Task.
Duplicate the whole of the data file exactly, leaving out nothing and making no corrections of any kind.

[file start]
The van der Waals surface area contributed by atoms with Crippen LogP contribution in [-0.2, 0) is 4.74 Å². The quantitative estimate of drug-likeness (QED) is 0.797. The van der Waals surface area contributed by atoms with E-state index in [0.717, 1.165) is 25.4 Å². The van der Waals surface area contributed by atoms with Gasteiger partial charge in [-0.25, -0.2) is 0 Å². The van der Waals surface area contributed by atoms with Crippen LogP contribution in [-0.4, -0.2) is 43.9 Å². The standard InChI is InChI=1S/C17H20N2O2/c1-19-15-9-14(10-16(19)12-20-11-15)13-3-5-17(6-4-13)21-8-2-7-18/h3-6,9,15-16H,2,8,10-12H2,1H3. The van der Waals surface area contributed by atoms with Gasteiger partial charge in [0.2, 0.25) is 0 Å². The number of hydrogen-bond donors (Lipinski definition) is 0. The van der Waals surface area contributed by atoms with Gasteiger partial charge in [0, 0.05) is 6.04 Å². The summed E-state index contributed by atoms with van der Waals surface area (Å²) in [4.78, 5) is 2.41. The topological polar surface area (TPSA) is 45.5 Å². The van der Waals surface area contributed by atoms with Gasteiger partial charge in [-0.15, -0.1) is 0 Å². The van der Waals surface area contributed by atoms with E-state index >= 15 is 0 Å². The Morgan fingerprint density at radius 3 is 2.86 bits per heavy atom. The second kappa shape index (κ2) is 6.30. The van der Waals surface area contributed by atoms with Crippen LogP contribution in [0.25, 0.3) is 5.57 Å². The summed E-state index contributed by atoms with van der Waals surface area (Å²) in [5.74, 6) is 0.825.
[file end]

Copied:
The van der Waals surface area contributed by atoms with Crippen LogP contribution in [-0.2, 0) is 4.74 Å². The quantitative estimate of drug-likeness (QED) is 0.797. The van der Waals surface area contributed by atoms with E-state index in [0.717, 1.165) is 25.4 Å². The van der Waals surface area contributed by atoms with Gasteiger partial charge in [-0.25, -0.2) is 0 Å². The van der Waals surface area contributed by atoms with Crippen LogP contribution in [-0.4, -0.2) is 43.9 Å². The standard InChI is InChI=1S/C17H20N2O2/c1-19-15-9-14(10-16(19)12-20-11-15)13-3-5-17(6-4-13)21-8-2-7-18/h3-6,9,15-16H,2,8,10-12H2,1H3. The van der Waals surface area contributed by atoms with Gasteiger partial charge in [0.2, 0.25) is 0 Å². The number of hydrogen-bond donors (Lipinski definition) is 0. The van der Waals surface area contributed by atoms with Gasteiger partial charge in [0, 0.05) is 6.04 Å². The summed E-state index contributed by atoms with van der Waals surface area (Å²) in [4.78, 5) is 2.41. The topological polar surface area (TPSA) is 45.5 Å². The van der Waals surface area contributed by atoms with Gasteiger partial charge in [-0.15, -0.1) is 0 Å². The van der Waals surface area contributed by atoms with E-state index >= 15 is 0 Å². The Morgan fingerprint density at radius 3 is 2.86 bits per heavy atom. The second kappa shape index (κ2) is 6.30. The van der Waals surface area contributed by atoms with Crippen LogP contribution in [0.25, 0.3) is 5.57 Å². The summed E-state index contributed by atoms with van der Waals surface area (Å²) in [5.74, 6) is 0.825.